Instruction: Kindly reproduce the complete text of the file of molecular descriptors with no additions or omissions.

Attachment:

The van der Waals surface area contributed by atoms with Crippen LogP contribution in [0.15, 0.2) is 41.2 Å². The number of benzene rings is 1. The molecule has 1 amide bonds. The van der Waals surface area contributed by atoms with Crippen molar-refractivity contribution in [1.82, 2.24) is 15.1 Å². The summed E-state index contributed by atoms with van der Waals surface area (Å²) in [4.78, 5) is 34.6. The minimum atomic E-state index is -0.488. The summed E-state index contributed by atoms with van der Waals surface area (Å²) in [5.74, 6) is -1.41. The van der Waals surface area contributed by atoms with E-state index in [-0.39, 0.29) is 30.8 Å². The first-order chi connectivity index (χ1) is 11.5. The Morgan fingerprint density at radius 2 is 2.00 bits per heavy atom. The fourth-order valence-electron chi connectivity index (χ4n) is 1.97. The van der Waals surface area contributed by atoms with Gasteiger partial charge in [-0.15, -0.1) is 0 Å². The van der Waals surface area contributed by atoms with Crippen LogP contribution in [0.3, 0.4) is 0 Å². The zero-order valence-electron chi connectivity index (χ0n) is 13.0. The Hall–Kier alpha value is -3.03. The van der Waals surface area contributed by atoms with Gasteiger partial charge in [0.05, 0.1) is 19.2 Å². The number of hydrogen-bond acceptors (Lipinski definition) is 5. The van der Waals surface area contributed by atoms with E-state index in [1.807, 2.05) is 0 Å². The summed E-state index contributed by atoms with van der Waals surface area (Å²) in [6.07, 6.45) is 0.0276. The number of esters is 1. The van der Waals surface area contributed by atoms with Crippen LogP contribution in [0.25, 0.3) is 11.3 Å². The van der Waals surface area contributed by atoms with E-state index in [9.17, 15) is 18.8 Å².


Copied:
The van der Waals surface area contributed by atoms with Crippen LogP contribution in [0.15, 0.2) is 41.2 Å². The number of benzene rings is 1. The molecule has 1 amide bonds. The van der Waals surface area contributed by atoms with Crippen molar-refractivity contribution in [1.82, 2.24) is 15.1 Å². The summed E-state index contributed by atoms with van der Waals surface area (Å²) in [4.78, 5) is 34.6. The minimum atomic E-state index is -0.488. The summed E-state index contributed by atoms with van der Waals surface area (Å²) in [5.74, 6) is -1.41. The van der Waals surface area contributed by atoms with E-state index in [-0.39, 0.29) is 30.8 Å². The first-order chi connectivity index (χ1) is 11.5. The Morgan fingerprint density at radius 2 is 2.00 bits per heavy atom. The fourth-order valence-electron chi connectivity index (χ4n) is 1.97. The van der Waals surface area contributed by atoms with Gasteiger partial charge in [-0.15, -0.1) is 0 Å². The van der Waals surface area contributed by atoms with Crippen LogP contribution in [0.3, 0.4) is 0 Å². The zero-order valence-electron chi connectivity index (χ0n) is 13.0. The Hall–Kier alpha value is -3.03. The van der Waals surface area contributed by atoms with Gasteiger partial charge in [0.05, 0.1) is 19.2 Å². The number of hydrogen-bond acceptors (Lipinski definition) is 5. The van der Waals surface area contributed by atoms with E-state index in [1.807, 2.05) is 0 Å². The summed E-state index contributed by atoms with van der Waals surface area (Å²) in [6.07, 6.45) is 0.0276. The number of esters is 1. The van der Waals surface area contributed by atoms with Crippen LogP contribution in [0.25, 0.3) is 11.3 Å². The van der Waals surface area contributed by atoms with E-state index in [9.17, 15) is 18.8 Å².